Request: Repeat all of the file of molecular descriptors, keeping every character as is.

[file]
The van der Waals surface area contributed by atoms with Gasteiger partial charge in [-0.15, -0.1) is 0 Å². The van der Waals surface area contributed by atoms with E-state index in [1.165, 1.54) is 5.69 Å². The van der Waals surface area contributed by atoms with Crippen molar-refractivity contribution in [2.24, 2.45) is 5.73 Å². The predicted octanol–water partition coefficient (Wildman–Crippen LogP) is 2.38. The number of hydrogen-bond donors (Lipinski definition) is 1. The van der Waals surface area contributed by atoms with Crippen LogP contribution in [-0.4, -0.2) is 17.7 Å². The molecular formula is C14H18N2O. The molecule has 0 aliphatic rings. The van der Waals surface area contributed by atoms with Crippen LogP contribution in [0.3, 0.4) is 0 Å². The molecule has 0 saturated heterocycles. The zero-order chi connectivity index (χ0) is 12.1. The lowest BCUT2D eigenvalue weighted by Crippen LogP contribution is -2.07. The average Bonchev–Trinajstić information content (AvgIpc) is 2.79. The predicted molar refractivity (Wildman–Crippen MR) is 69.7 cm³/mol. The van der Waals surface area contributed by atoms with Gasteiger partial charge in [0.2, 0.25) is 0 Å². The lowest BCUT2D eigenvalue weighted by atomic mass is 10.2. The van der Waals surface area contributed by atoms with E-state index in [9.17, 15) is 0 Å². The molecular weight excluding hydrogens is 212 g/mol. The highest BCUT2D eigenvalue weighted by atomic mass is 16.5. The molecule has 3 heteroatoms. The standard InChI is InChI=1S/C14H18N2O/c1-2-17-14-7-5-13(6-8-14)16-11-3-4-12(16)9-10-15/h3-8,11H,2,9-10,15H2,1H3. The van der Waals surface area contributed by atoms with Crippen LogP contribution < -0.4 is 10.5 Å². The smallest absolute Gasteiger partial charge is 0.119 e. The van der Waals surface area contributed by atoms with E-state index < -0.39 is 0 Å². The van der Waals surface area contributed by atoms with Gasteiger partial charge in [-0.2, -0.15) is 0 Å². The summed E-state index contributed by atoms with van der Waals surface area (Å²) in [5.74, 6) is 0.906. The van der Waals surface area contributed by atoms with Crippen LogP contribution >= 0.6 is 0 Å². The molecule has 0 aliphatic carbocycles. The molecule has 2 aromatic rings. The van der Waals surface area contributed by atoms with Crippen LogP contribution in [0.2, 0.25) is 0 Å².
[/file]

The van der Waals surface area contributed by atoms with Gasteiger partial charge in [-0.15, -0.1) is 0 Å². The van der Waals surface area contributed by atoms with E-state index in [1.165, 1.54) is 5.69 Å². The van der Waals surface area contributed by atoms with Crippen molar-refractivity contribution in [2.24, 2.45) is 5.73 Å². The predicted octanol–water partition coefficient (Wildman–Crippen LogP) is 2.38. The number of hydrogen-bond donors (Lipinski definition) is 1. The van der Waals surface area contributed by atoms with Crippen LogP contribution in [-0.4, -0.2) is 17.7 Å². The molecular formula is C14H18N2O. The molecule has 0 aliphatic rings. The van der Waals surface area contributed by atoms with Crippen LogP contribution in [0.3, 0.4) is 0 Å². The molecule has 0 saturated heterocycles. The zero-order chi connectivity index (χ0) is 12.1. The lowest BCUT2D eigenvalue weighted by Crippen LogP contribution is -2.07. The average Bonchev–Trinajstić information content (AvgIpc) is 2.79. The predicted molar refractivity (Wildman–Crippen MR) is 69.7 cm³/mol. The van der Waals surface area contributed by atoms with Gasteiger partial charge in [0.2, 0.25) is 0 Å². The lowest BCUT2D eigenvalue weighted by atomic mass is 10.2. The van der Waals surface area contributed by atoms with E-state index in [9.17, 15) is 0 Å². The molecular weight excluding hydrogens is 212 g/mol. The highest BCUT2D eigenvalue weighted by atomic mass is 16.5. The molecule has 3 heteroatoms. The standard InChI is InChI=1S/C14H18N2O/c1-2-17-14-7-5-13(6-8-14)16-11-3-4-12(16)9-10-15/h3-8,11H,2,9-10,15H2,1H3. The van der Waals surface area contributed by atoms with Crippen LogP contribution < -0.4 is 10.5 Å². The smallest absolute Gasteiger partial charge is 0.119 e. The van der Waals surface area contributed by atoms with E-state index < -0.39 is 0 Å². The van der Waals surface area contributed by atoms with Gasteiger partial charge in [-0.2, -0.15) is 0 Å². The summed E-state index contributed by atoms with van der Waals surface area (Å²) in [5.74, 6) is 0.906. The van der Waals surface area contributed by atoms with Crippen LogP contribution >= 0.6 is 0 Å². The molecule has 0 aliphatic carbocycles. The molecule has 2 aromatic rings. The van der Waals surface area contributed by atoms with Crippen LogP contribution in [0.2, 0.25) is 0 Å².